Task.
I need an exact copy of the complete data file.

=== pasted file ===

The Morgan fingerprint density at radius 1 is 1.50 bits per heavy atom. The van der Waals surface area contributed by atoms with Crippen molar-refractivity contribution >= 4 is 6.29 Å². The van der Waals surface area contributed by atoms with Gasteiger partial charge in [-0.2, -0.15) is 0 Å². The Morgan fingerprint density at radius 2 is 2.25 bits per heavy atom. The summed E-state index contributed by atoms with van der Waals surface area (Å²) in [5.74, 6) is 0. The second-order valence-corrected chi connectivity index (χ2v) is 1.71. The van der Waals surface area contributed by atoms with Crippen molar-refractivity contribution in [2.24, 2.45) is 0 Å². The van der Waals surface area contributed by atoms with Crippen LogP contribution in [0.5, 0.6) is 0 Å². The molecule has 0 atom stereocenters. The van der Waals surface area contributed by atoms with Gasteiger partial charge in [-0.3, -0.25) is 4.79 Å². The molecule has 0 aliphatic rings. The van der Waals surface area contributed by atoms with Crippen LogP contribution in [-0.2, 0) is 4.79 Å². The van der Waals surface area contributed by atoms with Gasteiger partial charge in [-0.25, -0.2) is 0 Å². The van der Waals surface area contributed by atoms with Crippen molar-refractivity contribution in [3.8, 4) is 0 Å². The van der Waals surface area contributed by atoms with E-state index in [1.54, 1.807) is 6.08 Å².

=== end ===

The Morgan fingerprint density at radius 1 is 1.50 bits per heavy atom. The van der Waals surface area contributed by atoms with Crippen molar-refractivity contribution >= 4 is 6.29 Å². The van der Waals surface area contributed by atoms with Gasteiger partial charge in [-0.2, -0.15) is 0 Å². The Morgan fingerprint density at radius 2 is 2.25 bits per heavy atom. The summed E-state index contributed by atoms with van der Waals surface area (Å²) in [5.74, 6) is 0. The second-order valence-corrected chi connectivity index (χ2v) is 1.71. The van der Waals surface area contributed by atoms with Crippen molar-refractivity contribution in [2.24, 2.45) is 0 Å². The van der Waals surface area contributed by atoms with Crippen LogP contribution in [0.5, 0.6) is 0 Å². The molecule has 0 atom stereocenters. The van der Waals surface area contributed by atoms with Gasteiger partial charge in [-0.3, -0.25) is 4.79 Å². The molecule has 0 aliphatic rings. The van der Waals surface area contributed by atoms with Crippen LogP contribution in [-0.2, 0) is 4.79 Å². The van der Waals surface area contributed by atoms with Gasteiger partial charge in [-0.25, -0.2) is 0 Å². The van der Waals surface area contributed by atoms with Crippen molar-refractivity contribution in [3.8, 4) is 0 Å². The van der Waals surface area contributed by atoms with E-state index in [1.54, 1.807) is 6.08 Å².